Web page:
Tuesday, 30 October 2012
Essays on Russian Novelists: Dostoevsky
The life of Dostoevski contrasts harshly with the luxurious ease and steady level seen in the outward existence of his two great contemporaries, Turgenev and Tolstoi. From beginning to end he lived in the very heart of storms, in the midst of mortal coil. He was often as poor as a rat; he suffered from a horrible disease; he was sick and in prison, and no one visited him; he knew the bitterness of death. Such a man's testimony as to the value of life is worth attention; he was a faithful witness, and we know that his testimony is true.
Fedor Mikhailovich Dostoevski was born on the 30 October 1821, at Moscow. His father was a poor surgeon, and his mother the daughter of a mercantile man. He was acquainted with grief from the start, being born in a hospital. There were five children, and they very soon discovered the exact meaning of such words as hunger and cold. Poverty in early years sometimes makes men rather close and miserly in middle age, as it certainly did in the case of Ibsen, who seemed to think that charity began and ended at home. Not so Dostoevski: he was often victimised, he gave freely and impulsively, and was chronically in debt. He had about as much business instinct as a prize-fighter or an opera singer. As Merezhkovski puts it: "This victim of poverty dealt with money as if he held it not an evil, but utter rubbish. Dostoevski thinks he loves money, but money flees him. Tolstoi thinks he hates money, but money loves him, and accumulates about him. The one, dreaming all his life of wealth, lived, and but for his wife's business qualities would have died, a beggar. The other, all his life dreaming and preaching of poverty, not only has not given away, but has greatly multiplied his very substantial possessions." In order to make an impressive contrast, the Russian critic is here unfair to Tolstoi, but there is perhaps some truth in the Tolstoi paradox. No wonder Dostoevski loved children, for he was himself a great child.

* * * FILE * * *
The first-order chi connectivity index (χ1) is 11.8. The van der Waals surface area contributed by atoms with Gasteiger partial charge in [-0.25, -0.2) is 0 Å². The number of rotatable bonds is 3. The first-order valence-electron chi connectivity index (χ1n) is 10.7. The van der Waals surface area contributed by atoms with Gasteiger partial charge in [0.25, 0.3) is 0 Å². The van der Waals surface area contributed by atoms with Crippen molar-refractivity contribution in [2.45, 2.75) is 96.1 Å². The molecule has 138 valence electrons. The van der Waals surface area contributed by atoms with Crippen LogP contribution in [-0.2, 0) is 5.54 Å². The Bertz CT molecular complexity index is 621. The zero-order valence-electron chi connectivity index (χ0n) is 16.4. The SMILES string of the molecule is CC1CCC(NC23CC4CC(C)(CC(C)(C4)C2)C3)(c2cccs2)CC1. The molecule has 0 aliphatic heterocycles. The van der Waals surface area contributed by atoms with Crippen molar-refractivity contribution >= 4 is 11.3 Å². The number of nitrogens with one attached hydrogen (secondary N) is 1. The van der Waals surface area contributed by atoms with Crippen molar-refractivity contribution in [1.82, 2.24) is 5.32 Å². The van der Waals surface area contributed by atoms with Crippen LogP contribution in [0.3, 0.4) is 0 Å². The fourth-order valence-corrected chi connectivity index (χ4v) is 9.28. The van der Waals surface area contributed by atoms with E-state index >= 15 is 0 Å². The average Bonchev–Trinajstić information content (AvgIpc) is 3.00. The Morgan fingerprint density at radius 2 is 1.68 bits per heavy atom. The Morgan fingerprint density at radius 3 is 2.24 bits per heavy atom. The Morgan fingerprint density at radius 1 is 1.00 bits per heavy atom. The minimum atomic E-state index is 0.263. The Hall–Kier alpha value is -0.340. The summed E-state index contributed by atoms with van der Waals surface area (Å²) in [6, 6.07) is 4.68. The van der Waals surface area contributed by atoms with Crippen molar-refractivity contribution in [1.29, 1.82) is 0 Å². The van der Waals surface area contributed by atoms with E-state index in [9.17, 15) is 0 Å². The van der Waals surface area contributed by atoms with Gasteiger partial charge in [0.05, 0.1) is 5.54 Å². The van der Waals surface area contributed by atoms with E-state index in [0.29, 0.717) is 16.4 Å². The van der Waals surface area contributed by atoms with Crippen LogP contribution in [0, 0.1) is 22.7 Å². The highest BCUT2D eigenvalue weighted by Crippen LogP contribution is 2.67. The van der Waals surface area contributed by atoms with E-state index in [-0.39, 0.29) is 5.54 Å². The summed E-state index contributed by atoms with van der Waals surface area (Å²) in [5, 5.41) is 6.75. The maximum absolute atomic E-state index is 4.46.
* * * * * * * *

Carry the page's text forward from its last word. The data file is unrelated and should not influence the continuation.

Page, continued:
He was brought up on the Bible and the Christian religion. The teachings of the New Testament were with him almost innate ideas. Thus, although his parents could not give him wealth, or ease, or comfort, or health, they gave him something better than all four put together.
When he was twenty-seven years old, having impulsively expressed revolutionary opinions at a Radical Club to which he belonged, he was arrested with a number of his mates, and after an imprisonment of some months, he was led out on the 22 December 1849, with twenty-one companions, to the scaffold. He passed through all the horror of dying, for visible preparations had been made for the execution, and he was certain that in a moment he would cease to live. Then came the news that the Tsar had commuted the sentence to hard labour; this saved their lives, but one of the sufferers had become insane.
Then came four years in the Siberian prison, followed by a few years of enforced military service. His health actually grew better under the cruel regime of the prison, which is not difficult to understand, for even a cruel regime is better than none at all, and Dostoevski never had the slightest notion of how to take care of himself. At what time his epilepsy began is obscure, but this dreadful disease faithfully and frequently visited him during his whole adult life. From a curious hint that he once let fall, reenforced by the manner in which the poor epileptic in "The Karamazov Brothers" acquired the falling sickness, we cannot help thinking that its origin came from a blow given in anger by his father.
Dostoevski was enormously interested in his disease, studied its symptoms carefully, one might say eagerly, and gave to his friends minute accounts of exactly how he felt before and after the convulsions, which tally precisely with the vivid descriptions written out in his novels. This illness coloured his whole life, profoundly affected his character, and gave a feverish and hysterical tone to his books. ...
William Lyon Phelps